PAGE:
Buying index funds is a plausible strategy for passive investors. It does not require too much time and knowledge. Even Warren Buffett said: for most people, the best thing is to do is owning the S&P 500 index fund. But, buying the wrong index can be problematic like selecting the wrong stocks.

Major stock markets compared to the S&P 500

With reference to the above illustration, United States index performs the best. Purchasing US index looks like a very good investing in the last 20 years (up 900%). But, what is interesting is that not all countries indexes perform well. For example, Japan’s Nikkel only upped 1%. UK’s FTSE100 and France’s CAC 40 only upped around 250%.

Let’s look at an even longer time frame started from 1800s.

There was a shift in power in the mid-1800s. The return of US stocks was better than the UK, France, and Germany. If we put that in the context of history, the power of Europe had come to the end before the two world wars and after the world wars, the US became the world’s dominant power.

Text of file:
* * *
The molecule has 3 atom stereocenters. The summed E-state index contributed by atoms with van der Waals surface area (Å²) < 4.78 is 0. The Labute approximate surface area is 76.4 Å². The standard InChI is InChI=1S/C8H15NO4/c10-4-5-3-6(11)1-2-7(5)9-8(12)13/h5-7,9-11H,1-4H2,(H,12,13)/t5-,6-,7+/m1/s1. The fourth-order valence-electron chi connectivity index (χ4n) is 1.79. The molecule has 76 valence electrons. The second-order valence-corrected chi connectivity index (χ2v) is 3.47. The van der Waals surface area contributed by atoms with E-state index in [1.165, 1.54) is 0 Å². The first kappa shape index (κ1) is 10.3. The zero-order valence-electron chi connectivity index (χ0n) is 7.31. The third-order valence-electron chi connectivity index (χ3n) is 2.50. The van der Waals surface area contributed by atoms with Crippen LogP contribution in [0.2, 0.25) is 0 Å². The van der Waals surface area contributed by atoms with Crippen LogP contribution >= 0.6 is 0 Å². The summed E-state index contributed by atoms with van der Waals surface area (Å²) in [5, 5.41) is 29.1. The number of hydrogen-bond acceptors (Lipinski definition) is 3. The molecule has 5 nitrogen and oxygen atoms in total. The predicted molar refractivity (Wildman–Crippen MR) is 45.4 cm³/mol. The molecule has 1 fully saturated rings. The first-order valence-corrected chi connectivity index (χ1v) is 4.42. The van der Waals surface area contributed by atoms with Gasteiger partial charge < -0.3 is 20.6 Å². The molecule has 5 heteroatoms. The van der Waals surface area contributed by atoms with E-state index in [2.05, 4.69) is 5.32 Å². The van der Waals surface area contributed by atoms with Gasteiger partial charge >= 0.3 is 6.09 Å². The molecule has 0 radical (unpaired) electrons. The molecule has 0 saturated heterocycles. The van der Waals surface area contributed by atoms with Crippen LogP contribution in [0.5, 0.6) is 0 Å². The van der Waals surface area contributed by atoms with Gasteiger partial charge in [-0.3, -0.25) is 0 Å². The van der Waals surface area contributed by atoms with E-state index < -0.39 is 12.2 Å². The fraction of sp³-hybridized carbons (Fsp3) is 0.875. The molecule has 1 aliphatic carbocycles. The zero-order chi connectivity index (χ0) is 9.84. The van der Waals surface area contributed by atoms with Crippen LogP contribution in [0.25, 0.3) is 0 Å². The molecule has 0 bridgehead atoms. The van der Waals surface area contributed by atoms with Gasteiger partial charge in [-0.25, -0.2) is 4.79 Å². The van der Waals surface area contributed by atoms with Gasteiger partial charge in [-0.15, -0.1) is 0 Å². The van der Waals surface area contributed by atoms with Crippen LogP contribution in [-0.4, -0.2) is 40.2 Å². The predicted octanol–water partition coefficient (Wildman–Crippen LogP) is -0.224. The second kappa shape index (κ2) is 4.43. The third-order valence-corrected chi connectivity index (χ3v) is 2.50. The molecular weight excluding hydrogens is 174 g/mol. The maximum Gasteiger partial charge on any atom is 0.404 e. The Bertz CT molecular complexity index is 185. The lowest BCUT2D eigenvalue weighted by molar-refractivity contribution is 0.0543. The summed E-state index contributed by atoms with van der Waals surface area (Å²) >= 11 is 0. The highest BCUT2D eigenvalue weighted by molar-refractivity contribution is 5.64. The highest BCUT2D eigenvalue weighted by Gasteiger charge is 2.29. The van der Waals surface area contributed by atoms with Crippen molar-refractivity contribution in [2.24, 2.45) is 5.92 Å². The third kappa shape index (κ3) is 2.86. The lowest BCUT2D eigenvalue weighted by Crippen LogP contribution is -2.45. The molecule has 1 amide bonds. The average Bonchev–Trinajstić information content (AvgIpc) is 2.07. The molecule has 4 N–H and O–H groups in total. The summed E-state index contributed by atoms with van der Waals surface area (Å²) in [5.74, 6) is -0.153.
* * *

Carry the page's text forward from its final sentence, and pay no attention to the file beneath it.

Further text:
For most of us, our investing life may only last for 50-70 years. We are just experiencing a small part of the rise and fall of nations/empires/kingdoms. But, the good news is it is relatively easy to distinguish who is the dominant power and who has the ability to challenge her status.

For the indexing strategy to work, we need to select the index in the world’s dominant power. If someone can challenge her status, we are also better off to bet on both of them.

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